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November 07, 2012


Tim Worstall

"It could be that the costs of organizing production through market contracting has fallen relative to the costs of organizing internally. "

I think that argument could be made, at least in part. Telecoms now cost, essentially, nothing, something that certainly wasn't true 30-40 years ago.


Oh if only life were black and white!

Sometimes the reasons cited by Rick are right, other times Luke is correct. It all depends on the individual and their circumstances.

From a corporate point of view, the decision to employ or to contract (hierarchy v market) is a variant of the "make or buy" decision.

If the market option is selected then (non-trivial) search costs may be incurred. Transaction costs in the form of contract specification, monitoring and invoice processing will also be incurred.

I suspect Rick, who is in HR, would prefer the hierarchy option. His status, power and salary depend on the existence of a large and employed workforce. HR managers are diminished in firms which adopt the market option. It is not in Rick's interests to favour the latter so I would expect him to favour hierarchies over markets.

Hayek was right

Self-employment and entrepreneurship are not the same. The latter is unlikely to happen without a spell, perhaps only briefly, of the former, but the majority lack the latter but seek the former as the end result.


Re Tim's point, the major technological change of the last 40 years has been containerisation, which facilitates offshoring rather than onshore sub-contracting. The growth in developed economy entrepreneurs (whether self-employed contractors or micro-businesses) is negligible compared to the growth of developing economy industrial labour.

The current orthodoxy of buy over build rests on the corporate management fashion for "core competency" and lean production, which came to the fore in the 70s/80s. Both are dependent primarily on supply chain and process efficiencies rather than a thriving ecosystem of Internet startups.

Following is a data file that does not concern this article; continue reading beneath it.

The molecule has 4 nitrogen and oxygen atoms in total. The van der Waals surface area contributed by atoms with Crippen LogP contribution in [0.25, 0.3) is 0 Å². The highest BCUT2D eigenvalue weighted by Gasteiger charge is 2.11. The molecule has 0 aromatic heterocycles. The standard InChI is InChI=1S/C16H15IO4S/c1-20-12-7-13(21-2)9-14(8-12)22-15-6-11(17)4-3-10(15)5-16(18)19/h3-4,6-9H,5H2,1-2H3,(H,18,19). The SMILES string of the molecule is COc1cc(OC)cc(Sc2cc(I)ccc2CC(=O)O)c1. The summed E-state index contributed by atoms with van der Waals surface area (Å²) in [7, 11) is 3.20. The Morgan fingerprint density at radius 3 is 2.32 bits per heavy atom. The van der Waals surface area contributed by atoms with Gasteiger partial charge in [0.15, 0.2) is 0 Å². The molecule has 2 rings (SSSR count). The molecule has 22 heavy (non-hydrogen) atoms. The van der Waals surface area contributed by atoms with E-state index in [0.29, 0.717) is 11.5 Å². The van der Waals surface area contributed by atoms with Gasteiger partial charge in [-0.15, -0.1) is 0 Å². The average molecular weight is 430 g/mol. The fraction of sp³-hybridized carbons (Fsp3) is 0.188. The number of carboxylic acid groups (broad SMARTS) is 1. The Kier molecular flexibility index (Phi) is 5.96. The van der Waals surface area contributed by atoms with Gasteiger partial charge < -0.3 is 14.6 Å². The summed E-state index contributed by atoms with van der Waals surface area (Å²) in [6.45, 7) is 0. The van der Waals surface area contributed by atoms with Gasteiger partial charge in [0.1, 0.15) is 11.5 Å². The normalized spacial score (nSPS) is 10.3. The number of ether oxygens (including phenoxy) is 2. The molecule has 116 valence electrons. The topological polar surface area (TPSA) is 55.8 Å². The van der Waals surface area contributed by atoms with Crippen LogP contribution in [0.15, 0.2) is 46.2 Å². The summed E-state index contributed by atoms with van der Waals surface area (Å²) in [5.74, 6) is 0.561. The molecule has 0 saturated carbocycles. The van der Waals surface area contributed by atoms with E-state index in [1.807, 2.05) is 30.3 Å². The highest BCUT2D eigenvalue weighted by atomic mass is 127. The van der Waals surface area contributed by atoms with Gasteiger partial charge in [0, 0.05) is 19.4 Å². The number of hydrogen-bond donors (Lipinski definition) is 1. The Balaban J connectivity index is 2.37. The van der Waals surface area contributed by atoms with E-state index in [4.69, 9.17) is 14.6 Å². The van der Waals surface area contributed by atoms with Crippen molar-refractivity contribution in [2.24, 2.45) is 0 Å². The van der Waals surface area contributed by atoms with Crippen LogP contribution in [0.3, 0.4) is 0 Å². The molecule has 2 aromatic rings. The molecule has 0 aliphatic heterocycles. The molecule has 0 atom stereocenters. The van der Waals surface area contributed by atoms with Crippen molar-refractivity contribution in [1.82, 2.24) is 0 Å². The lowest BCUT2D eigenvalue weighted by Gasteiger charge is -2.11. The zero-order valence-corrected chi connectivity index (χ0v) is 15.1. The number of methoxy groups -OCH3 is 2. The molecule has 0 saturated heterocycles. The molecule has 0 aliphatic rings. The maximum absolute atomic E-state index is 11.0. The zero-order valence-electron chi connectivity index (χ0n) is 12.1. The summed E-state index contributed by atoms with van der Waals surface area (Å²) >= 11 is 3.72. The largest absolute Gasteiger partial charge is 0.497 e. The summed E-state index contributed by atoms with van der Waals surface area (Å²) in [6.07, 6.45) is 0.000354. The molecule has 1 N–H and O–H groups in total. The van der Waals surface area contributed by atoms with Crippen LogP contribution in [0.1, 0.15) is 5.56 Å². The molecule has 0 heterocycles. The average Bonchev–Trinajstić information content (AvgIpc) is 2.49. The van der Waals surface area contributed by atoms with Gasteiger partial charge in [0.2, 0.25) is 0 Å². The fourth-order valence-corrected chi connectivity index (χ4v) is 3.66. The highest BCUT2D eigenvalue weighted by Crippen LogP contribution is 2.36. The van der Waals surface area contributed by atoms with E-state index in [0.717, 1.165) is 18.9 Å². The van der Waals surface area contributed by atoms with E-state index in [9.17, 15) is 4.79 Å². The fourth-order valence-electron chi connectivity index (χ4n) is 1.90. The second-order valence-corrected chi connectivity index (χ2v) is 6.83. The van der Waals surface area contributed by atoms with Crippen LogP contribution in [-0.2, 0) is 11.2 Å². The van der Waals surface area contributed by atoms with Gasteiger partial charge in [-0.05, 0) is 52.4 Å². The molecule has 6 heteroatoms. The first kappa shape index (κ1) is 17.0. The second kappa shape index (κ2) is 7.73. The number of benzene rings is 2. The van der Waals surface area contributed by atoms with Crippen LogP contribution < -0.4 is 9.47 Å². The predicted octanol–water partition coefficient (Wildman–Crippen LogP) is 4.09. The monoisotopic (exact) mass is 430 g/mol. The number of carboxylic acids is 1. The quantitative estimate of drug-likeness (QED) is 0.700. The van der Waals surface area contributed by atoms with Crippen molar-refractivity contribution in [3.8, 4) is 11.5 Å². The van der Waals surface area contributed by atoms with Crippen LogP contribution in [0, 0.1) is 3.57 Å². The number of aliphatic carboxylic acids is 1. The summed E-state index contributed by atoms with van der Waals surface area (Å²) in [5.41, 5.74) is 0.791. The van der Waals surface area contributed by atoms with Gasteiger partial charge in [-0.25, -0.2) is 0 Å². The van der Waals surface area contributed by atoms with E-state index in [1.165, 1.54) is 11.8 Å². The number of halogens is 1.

The main guiding impulse of any sensible small-to-medium enterprise is to tart itself up sufficiently that it'll they can be bought by one of the big players as soon as possible. It's called your exit strategy and it's first thing you write.

The ones that don't do that mainly spend their time down the bank, begging for a bridging loan so they can meet the payroll.

Either way: So much for "control their own destiny".


My father, having run an SME bashing metal in the East Midlands once advised me to find a business with no customers, stock or employees. Wise words.

I am self-employed. I have agency. The right to tell corporate drones to fuck off, or remind the compliance department who pays the fucking bills, is worth any loss of earnings.

I am therefore happier.

And I am not sure I am earning less, as I capture more of my productivity.

Luis Enrique

Entrepreneurs are a subset of the self employed, very different from freelancers and such like. It doesnt make sense to conlate the two. Plus I think he's talking about people trying to found large companies, not sole traders. He talks of hundreds of new enterprises, not tens of thousands, which suggests to me larger firms.


@ Luis etc - I don't think the distinction between entrepreneurs and the self-employed is as sharp as you might think:
1. V. few tiny firms/one-man businesses actually do become large ones.
2. The skills of the self-employed - spotting the best markets for their skills, bearing risk etc - are the skills of entrepreneurs.
3. It is possible that an entrepreneur can raise enough capital to start up a big firm, but this isn't likely for the new graduates Luke is talking about. These will often be one-man firms, at least initially.
4. A big source of demand for new firms and for self-employed freelancers is the same - firms' desires to outsource.


You just can't ignore the dominance of the service economy in all of this and the move to technology and away from manufacturing.

This will go hand in hand with the points made above by all to a bias towards buy rather than make and also to small services co's rather than big production lines.

But it will lead to underemployment as society is heading that way anyway with technology and robotisation reducing the need for labour to deliver increases in productivity.

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